Similarly, the enterprises that are part of this community undertake the Declaration of Socially Responsible Entrepreneurship9, as an exclusion policy that establishes that no undertaking on the platform, nor the products and/or services offered, are related to activities that harm society and the planet in any way.

Munay’s business model is made up of three pillars. First, the organization offers visibility to entrepreneurial women through the dissemination of their products and services on their website, together with the promotion of the initiatives within the community, and the provision of other benefits, such as access to personalized support. Second, Munay provides financing through nanocredits tailored to the needs of entrepreneurial women, with the interest of generating a financial boost to their enterprises. Finally, the organization provides knowledge based on a scheme of individualized mentoring on specific topics upon demand from the entrepreneurs, thus strengthening the capacities of entrepreneurship in some of the seven areas offered: Finance, Impact, Legal, Marketing, Strategic Planning, Advice for applications and Technology.


These services are made available to entrepreneurs on the Munay website. In this way, the coMUNAYdad starts from a commitment to digitization, pursuing not only a greater scope within the potential financed entrepreneurs, but also a lower volume of fixed costs. On the coMUNAYdad platform10, Munay has established a non-inflationary digital currency called Muni, through which enterprises can access personalized advice11. By paying the registration fee on the platform12, they get 200 monthly munis, redeemable in up to three mentorships per month in the seven available areas.

1 World Bank (2022). Female population, % of the total. Available here.

2 Forbes (2021). What contribution are women making to drive economic recovery after Covid-19? Available here.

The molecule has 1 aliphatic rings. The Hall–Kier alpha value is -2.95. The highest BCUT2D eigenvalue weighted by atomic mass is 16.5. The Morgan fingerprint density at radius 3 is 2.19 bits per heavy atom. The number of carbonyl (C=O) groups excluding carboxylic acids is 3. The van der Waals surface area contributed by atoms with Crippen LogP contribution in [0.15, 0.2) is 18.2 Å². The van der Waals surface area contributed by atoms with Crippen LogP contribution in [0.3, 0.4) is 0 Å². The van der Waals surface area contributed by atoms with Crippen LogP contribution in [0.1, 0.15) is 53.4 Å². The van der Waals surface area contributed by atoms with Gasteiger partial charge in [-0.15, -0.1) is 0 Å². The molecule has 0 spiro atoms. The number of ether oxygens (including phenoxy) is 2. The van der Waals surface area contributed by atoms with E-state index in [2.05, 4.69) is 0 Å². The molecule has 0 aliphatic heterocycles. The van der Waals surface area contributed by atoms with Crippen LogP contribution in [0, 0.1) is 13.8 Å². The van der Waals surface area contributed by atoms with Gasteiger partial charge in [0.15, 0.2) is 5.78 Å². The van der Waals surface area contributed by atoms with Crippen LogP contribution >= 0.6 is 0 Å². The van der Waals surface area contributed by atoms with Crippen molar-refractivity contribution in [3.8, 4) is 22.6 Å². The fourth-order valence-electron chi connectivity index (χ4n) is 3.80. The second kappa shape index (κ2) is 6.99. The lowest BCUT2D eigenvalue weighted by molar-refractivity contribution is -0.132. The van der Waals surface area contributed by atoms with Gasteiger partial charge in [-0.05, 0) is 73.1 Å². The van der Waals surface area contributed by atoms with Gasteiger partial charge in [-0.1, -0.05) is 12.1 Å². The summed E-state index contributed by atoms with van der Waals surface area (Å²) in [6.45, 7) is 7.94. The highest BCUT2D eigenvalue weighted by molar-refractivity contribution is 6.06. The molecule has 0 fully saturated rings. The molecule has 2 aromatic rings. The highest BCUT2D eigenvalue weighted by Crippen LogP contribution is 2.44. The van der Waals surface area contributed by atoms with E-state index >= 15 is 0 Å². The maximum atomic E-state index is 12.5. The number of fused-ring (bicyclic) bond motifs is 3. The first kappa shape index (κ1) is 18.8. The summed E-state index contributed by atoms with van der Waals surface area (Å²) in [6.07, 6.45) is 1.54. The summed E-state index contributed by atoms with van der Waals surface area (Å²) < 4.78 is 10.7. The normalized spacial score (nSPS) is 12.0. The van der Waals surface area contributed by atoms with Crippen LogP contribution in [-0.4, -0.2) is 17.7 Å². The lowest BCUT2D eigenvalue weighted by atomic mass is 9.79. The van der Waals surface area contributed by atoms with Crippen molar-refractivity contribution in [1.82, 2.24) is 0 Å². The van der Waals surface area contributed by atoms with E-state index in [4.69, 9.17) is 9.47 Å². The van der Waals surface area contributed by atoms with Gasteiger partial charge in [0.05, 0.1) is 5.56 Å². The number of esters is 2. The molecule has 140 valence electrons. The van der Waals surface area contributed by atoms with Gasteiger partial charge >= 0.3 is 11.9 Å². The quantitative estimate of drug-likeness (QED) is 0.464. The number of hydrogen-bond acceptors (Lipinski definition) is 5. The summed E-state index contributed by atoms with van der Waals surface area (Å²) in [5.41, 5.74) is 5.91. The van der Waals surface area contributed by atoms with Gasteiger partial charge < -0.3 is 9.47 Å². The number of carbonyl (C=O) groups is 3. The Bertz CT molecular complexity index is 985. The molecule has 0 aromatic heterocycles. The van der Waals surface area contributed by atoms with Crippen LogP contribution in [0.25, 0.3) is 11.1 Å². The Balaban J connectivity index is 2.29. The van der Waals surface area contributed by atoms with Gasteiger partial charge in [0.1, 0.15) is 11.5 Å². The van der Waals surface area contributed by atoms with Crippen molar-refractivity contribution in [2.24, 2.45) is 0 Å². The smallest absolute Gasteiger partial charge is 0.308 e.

3 UN (2017). Guterres: “If women could participate in the economy on equal terms, global GDP could increase by 26%.” Available here. 

4 Forbes (2022). Income differences between men and women is twice the World’s GDP. Available here. 

5 Development Bank of Latin America (2017). The determining role of women in the economic development of Latin America. Available here. 

6 Munay integrates only the first four criteria into its business model.

7 Beltrán Rodríguez, M. (2022). Microcredit aspects to consider. Available here.

8 Term of Quechua origin that means My Sister.

9 Munay. Declaration of Socially Responsible Entrepreneurship. Available here.  

10 The platform is Munay’s website, in which the enterprises access: registration, selection of the ñañay, agenda of the mentoring sessions, tasks for the entrepreneurs, statement of results and follow-up. It is expected that in the future all credit management will be carried out from the platform.

11 Each mentorship costs 65 munis.

12 Registration costs USD $5 per month or USD $50 per year.

Innovated aspects

Innovated aspects

Munay’s business model is innovative, especially as a result of the implementation of an investment framework designed under gender criteria, with individual credit ratings and specialized advisory services through one-on-one mentoring.


The nanocredits offered by Munay vary between USD $1 and USD $500. Interest rates range between 6% and 12%, depending on two factors: the term of the nanocredit and the risk rating13. To define the credit rating, Munay has a process that consists of three parts. The first begins with diagnostic mentoring, carried out free of charge with the purpose of making a detailed analysis of the enterprise, identifying those areas that need support. Ten dimensions are evaluated: problem, solution, segmentation, competition, value proposition, income, costs and expenses, social networks, impact and team. Subsequently, if the entrepreneur wishes, she proceeds with nanocredit mentoring. The process ends with the completion of a form where information is collected on the stability of the entrepreneur, in order to identify the potential risk of financing.